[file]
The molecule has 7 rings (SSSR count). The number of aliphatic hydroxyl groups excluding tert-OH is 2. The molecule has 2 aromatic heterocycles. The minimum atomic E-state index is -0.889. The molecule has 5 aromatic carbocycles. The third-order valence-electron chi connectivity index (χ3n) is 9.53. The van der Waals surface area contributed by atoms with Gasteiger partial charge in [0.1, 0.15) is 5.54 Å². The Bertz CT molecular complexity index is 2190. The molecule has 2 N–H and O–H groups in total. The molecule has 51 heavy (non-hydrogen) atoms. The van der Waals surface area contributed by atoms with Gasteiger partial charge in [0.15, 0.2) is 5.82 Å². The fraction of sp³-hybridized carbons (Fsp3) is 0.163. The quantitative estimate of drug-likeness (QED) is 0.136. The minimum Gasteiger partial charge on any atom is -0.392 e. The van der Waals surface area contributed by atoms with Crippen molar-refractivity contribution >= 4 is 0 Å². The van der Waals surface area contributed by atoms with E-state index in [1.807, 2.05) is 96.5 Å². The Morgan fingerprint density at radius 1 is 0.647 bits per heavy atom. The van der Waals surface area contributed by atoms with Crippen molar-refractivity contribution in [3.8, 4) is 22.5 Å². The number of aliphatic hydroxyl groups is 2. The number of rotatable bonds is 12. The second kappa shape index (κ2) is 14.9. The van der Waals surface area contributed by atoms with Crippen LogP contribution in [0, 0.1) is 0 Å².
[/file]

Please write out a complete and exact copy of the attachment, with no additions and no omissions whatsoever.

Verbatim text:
The molecule has 7 rings (SSSR count). The number of aliphatic hydroxyl groups excluding tert-OH is 2. The molecule has 2 aromatic heterocycles. The minimum atomic E-state index is -0.889. The molecule has 5 aromatic carbocycles. The third-order valence-electron chi connectivity index (χ3n) is 9.53. The van der Waals surface area contributed by atoms with Gasteiger partial charge in [0.1, 0.15) is 5.54 Å². The Bertz CT molecular complexity index is 2190. The molecule has 2 N–H and O–H groups in total. The molecule has 51 heavy (non-hydrogen) atoms. The van der Waals surface area contributed by atoms with Gasteiger partial charge in [0.15, 0.2) is 5.82 Å². The fraction of sp³-hybridized carbons (Fsp3) is 0.163. The quantitative estimate of drug-likeness (QED) is 0.136. The minimum Gasteiger partial charge on any atom is -0.392 e. The van der Waals surface area contributed by atoms with Crippen molar-refractivity contribution >= 4 is 0 Å². The van der Waals surface area contributed by atoms with E-state index in [1.807, 2.05) is 96.5 Å². The Morgan fingerprint density at radius 1 is 0.647 bits per heavy atom. The van der Waals surface area contributed by atoms with Crippen molar-refractivity contribution in [3.8, 4) is 22.5 Å². The number of aliphatic hydroxyl groups is 2. The number of rotatable bonds is 12. The second kappa shape index (κ2) is 14.9. The van der Waals surface area contributed by atoms with Crippen LogP contribution in [0, 0.1) is 0 Å².